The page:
The next time you drive south to the Santa Fe Opera or a fl ying saucer rendezvous in Roswell, you might get off the interstate 12 miles north of Trinidad and have a look at the Ludlow historical memorial. It’s easy to miss; I had missed it for decades. And once you actually find it, there’s not a lot there—at least at fi rst glance. Ludlow sits in dry grassland on a rise at the base of the coal hills, looking out to the brown eastern prairie. The memorial itself has only a few features. There’s a substantial granite monument commissioned by the United Mine Workers in 1916 featuring a mining family posed against a tall pillar. The miner stands, looking resolutely into the distance. His wife sits leaning next to him, holding a small child. The monument is made in the generic and lifeless heroic style typical of its period. Just a few feet away is the death pit. It’s been walled with concrete, and you can open the iron doors and walk down the steps and stand in the small cellar where a dozen women and children suffocated and died. The memorial is fenced around, and behind the chain link fence there are some uninviting picnic tables. Several standing panels with photographs and texts give you the story of the strike and massacre.
Ludlow is not crowded — you might very well have the place to yourself. It’s been a drive-by site for decades. The bleak monument only reinforces the sense that Ludlow is a forgotten chapter of history, receding further into the past, well down the road to oblivion. You will likely be as happy to leave Ludlow as you would a thrift shop in Walsenburg.
And yet Ludlow stays in the mind, so haunted and so forlorn. It’s not only the memorial that has been neglected, it is what it commemorates. Ludlow wasn’t simply a place where bad things happened. It was, on April 20th, 1914, the site of the most violent episode in the Colorado coal wars, which in turn was part of the deadliest strike in the history of the United States. The issues it raised are all very much with us. The disparity of wealth between workers and owners is at least as great now, though it was very great then. The miners were striking for an eight hour day, the right to collective bargaining, and a very modest raise increase. The mines were owned by John D. Rockefeller, the wealthiest man in the history of the United States.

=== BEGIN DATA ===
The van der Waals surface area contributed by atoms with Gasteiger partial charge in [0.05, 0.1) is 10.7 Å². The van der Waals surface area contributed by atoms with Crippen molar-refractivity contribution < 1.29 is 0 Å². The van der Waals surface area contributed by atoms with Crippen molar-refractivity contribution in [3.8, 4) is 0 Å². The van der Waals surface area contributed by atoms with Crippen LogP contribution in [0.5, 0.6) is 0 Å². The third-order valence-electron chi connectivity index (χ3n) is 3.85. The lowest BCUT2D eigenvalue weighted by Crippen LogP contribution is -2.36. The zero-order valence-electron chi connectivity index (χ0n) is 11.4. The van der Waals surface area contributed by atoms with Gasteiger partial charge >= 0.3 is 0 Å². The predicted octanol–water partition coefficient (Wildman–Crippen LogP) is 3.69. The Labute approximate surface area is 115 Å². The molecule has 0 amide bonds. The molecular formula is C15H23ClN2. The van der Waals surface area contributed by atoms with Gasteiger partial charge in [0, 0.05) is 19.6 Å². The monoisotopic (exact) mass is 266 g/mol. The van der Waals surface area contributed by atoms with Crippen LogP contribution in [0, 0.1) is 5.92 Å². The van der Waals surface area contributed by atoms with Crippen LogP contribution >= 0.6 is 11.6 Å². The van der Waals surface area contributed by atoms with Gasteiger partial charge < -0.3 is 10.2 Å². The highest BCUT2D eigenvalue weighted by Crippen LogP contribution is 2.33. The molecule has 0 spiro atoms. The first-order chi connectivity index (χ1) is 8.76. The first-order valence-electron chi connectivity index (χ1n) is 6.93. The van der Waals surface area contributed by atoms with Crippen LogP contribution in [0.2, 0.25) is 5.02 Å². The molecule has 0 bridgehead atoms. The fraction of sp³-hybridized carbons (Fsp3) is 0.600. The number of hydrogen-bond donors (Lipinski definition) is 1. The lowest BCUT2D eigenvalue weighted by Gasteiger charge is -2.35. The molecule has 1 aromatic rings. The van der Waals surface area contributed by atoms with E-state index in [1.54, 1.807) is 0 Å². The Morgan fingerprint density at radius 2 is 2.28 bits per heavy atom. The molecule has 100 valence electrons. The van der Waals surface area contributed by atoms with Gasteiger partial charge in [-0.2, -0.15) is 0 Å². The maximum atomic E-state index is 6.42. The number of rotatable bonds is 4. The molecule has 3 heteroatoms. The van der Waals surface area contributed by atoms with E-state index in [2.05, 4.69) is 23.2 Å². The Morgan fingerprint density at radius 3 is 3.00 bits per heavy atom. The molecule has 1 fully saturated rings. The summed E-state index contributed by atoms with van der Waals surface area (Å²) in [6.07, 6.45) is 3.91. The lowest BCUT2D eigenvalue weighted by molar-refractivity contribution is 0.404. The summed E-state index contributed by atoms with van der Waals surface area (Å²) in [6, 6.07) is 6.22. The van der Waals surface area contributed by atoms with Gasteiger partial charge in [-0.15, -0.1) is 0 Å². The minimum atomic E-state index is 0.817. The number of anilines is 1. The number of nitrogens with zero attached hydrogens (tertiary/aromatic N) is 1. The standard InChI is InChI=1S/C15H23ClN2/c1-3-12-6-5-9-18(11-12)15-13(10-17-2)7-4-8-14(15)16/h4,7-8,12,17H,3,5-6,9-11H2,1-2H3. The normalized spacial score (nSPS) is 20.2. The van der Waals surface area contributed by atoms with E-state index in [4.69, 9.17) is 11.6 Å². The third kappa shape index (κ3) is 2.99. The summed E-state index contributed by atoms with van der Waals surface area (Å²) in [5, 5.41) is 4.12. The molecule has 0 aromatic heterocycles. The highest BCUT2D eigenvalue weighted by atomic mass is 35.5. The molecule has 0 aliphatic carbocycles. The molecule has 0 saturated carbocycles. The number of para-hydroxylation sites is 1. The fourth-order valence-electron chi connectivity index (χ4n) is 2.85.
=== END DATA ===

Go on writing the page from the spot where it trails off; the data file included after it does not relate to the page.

Unionization is as contentious now as it was then, even if fewer people are being killed because of it. The realities of class divisions in our country are everywhere evident—in our schools, our neighborhoods, our cultures. Though the southern Colorado coal fields have been largely abandoned, debates about exploiting fossil fuels and mineral resources are even more hotly contested than ever. So Ludlow is a kind of paradox: at once the epicenter of a most significant episode in Colorado social history, and at the same time an event that seems to have been steadily erased from our collective consciousness.
If at first sight Ludlow seems simply dismal and empty, further viewings will give you a different picture. Drive back into the hills and you will come across the remains of more mining camps and settlements like Berwind and Hastings. They look now like the ruins of an Italian hill town. Dig deeper into Ludlow’s history and you fi nd a seething vortex of contested narratives. Was it a massacre, a battle, or both? Who was to blame? Who won, who lost? Were the company owners villains or benevolent patriarchs? Was the union a force for betterment or for enforced rebellion? These are questions to be asked, and questions not easily answered.